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Publication numberUS5633886 A
Publication typeGrant
Application numberUS 08/520,061
Publication dateMay 27, 1997
Filing dateAug 28, 1995
Priority dateAug 28, 1995
Fee statusPaid
Also published asDE69621719D1, DE69621719T2, EP0760545A1, EP0760545B1
Publication number08520061, 520061, US 5633886 A, US 5633886A, US-A-5633886, US5633886 A, US5633886A
InventorsJamal Ramdani, Michael S. Lebby, Hsing-Chung Lee
Original AssigneeMotorola
Export CitationBiBTeX, EndNote, RefMan
External Links: USPTO, USPTO Assignment, Espacenet
Short wavelength VCSEL with Al-free active region
US 5633886 A
Abstract
A short wavelength VCSEL including a mirror stack positioned on a substrate, formed of a plurality of pairs of relatively high and low index of refraction layers a second mirror stack formed of a plurality of pairs of relatively high and low index of refraction layers, an active region sandwiched between the first stack and the second stack, the active region being formed of quantum well layers of GaAsP having barrier layers of GaInP sandwiched therebetween, the quantum well and barrier layers having substantially equal and opposite lattice mismatch.
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Claims(24)
What is claimed is:
1. A short wavelength vertical cavity surface emitting laser comprising:
a substrate;
a first mirror stack of a first conductivity type positioned on the substrate, the first mirror stack being formed of a plurality of pairs of relatively high and low index of refraction layers;
a second mirror stack of a second conductivity type, the second mirror stack being formed of a plurality of pairs of relatively high and low index of refraction layers; and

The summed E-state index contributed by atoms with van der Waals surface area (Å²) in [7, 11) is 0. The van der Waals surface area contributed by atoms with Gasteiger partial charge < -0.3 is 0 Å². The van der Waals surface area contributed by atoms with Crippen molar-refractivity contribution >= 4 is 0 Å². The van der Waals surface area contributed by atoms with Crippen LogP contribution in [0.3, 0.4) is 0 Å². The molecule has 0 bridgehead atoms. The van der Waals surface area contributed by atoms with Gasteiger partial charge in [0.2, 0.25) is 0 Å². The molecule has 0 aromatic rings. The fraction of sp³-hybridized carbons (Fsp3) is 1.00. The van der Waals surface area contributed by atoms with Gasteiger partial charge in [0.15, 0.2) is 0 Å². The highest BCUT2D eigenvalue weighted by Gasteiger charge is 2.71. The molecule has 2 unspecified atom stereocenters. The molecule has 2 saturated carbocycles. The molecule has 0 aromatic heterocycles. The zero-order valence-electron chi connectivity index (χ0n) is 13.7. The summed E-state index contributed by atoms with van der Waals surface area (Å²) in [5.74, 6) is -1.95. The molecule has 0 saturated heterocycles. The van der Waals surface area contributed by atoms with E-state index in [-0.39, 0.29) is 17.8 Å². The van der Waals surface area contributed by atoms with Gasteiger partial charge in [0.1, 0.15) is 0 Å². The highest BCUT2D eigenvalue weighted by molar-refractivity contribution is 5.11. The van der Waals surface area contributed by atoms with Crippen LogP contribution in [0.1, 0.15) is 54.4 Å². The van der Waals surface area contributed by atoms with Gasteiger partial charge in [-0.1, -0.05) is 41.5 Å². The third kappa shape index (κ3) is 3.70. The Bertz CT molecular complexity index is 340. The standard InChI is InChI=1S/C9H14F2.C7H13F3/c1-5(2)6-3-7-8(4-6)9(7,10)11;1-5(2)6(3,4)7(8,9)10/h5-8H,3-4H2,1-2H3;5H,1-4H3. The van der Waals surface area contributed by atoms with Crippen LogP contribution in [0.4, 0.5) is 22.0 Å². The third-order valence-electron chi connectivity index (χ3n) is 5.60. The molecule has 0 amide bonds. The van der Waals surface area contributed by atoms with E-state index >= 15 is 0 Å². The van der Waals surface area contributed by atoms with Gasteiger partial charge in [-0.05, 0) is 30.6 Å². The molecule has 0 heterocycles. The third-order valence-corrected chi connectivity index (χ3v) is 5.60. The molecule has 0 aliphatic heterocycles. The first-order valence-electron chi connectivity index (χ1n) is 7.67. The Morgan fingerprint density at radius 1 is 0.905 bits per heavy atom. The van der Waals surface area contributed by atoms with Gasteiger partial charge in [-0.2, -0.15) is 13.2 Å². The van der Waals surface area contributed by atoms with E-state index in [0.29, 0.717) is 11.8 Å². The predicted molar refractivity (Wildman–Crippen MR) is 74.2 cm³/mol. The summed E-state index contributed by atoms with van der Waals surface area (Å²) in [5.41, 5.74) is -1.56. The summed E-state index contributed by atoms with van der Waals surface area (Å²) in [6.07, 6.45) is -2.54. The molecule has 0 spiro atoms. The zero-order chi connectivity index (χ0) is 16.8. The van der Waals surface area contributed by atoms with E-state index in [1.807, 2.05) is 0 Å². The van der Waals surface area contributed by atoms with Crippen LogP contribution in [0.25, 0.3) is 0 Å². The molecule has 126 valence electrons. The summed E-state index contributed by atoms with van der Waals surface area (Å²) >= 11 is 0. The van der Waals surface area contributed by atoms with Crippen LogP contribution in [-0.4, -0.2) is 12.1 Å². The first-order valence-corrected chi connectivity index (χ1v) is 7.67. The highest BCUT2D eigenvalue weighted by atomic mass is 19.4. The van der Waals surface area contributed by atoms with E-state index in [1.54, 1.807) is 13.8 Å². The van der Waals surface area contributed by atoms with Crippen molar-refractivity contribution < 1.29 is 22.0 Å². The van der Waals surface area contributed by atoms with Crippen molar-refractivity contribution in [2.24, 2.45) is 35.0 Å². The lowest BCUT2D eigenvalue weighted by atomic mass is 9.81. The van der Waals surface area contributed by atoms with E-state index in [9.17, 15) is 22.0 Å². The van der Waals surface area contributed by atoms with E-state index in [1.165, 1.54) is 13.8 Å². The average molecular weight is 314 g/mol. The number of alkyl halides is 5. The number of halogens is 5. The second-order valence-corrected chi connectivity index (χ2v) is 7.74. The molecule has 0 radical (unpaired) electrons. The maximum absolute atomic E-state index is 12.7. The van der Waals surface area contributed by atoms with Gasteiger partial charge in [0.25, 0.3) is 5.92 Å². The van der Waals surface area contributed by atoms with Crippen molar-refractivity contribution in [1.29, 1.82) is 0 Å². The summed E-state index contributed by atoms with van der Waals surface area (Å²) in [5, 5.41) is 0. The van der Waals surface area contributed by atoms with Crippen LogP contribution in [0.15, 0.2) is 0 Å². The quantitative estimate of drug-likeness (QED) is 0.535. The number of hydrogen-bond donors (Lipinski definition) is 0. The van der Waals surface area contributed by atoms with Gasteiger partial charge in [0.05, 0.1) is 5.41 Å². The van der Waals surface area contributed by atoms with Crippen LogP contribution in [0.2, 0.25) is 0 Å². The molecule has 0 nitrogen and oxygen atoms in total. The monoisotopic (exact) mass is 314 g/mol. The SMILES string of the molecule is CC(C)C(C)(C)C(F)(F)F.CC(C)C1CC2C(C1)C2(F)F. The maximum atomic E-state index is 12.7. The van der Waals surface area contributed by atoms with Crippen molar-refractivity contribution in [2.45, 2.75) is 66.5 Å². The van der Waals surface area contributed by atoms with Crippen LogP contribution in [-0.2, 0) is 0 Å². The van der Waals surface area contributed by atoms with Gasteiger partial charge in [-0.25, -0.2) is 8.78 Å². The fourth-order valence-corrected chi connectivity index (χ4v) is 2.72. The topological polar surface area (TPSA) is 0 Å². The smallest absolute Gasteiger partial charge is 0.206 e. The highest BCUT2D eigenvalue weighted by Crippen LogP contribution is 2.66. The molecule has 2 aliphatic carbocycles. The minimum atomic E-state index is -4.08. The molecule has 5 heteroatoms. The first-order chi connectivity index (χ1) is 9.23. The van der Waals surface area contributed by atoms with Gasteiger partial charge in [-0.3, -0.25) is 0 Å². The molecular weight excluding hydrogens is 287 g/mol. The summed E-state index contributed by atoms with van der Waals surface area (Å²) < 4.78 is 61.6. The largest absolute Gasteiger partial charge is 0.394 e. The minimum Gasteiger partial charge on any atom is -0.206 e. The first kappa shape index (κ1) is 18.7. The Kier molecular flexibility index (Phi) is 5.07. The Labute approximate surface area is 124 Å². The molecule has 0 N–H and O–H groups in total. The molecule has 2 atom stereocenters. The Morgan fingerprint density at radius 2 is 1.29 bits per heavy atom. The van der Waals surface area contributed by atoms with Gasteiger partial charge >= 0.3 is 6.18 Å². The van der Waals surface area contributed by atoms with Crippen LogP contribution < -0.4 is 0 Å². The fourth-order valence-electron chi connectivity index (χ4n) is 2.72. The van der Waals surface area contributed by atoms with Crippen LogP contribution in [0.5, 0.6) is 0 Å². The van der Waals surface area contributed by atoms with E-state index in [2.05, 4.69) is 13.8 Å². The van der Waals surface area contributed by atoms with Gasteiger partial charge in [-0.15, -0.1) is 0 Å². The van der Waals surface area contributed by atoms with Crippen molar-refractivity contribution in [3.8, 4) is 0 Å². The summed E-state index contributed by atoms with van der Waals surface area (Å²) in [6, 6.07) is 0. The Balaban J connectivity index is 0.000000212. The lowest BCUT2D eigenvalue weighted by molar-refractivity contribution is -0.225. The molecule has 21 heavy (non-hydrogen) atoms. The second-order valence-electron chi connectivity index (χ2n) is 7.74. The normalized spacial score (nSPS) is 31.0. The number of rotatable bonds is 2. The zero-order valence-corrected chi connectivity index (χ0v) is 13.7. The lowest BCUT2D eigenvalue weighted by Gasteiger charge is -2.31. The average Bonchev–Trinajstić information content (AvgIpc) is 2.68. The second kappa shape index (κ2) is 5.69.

an active region sandwiched between the first mirror stack and the second mirror stack, the active region being formed of a plurality of strained layers, alternate strained layers having equal and opposite crystallographic strain.
2. A short wavelength vertical cavity surface emitting laser as claimed in claim 1 wherein the active region is formed of materials which generate light at a wavelength shorter than approximately 800 nm.
3. A short wavelength vertical cavity surface emitting laser as claimed in claim 2 wherein the materials are aluminum free.
4. A short wavelength vertical cavity surface emitting laser as claimed in claim 3 further includes the active region sandwiched between a pair of confining layers.
5. A short wavelength vertical cavity surface emitting laser as claimed in claim 4 wherein the active region further includes a plurality of quantum well layers having tensile strain and alternate barrier layers having substantially equal compressive strain sandwiched therebetween.
6. A short wavelength vertical cavity surface emitting laser as claimed in claim 5 wherein the plurality of quantum well layers are formed of GaAsP and the barrier layers are formed of GaInP.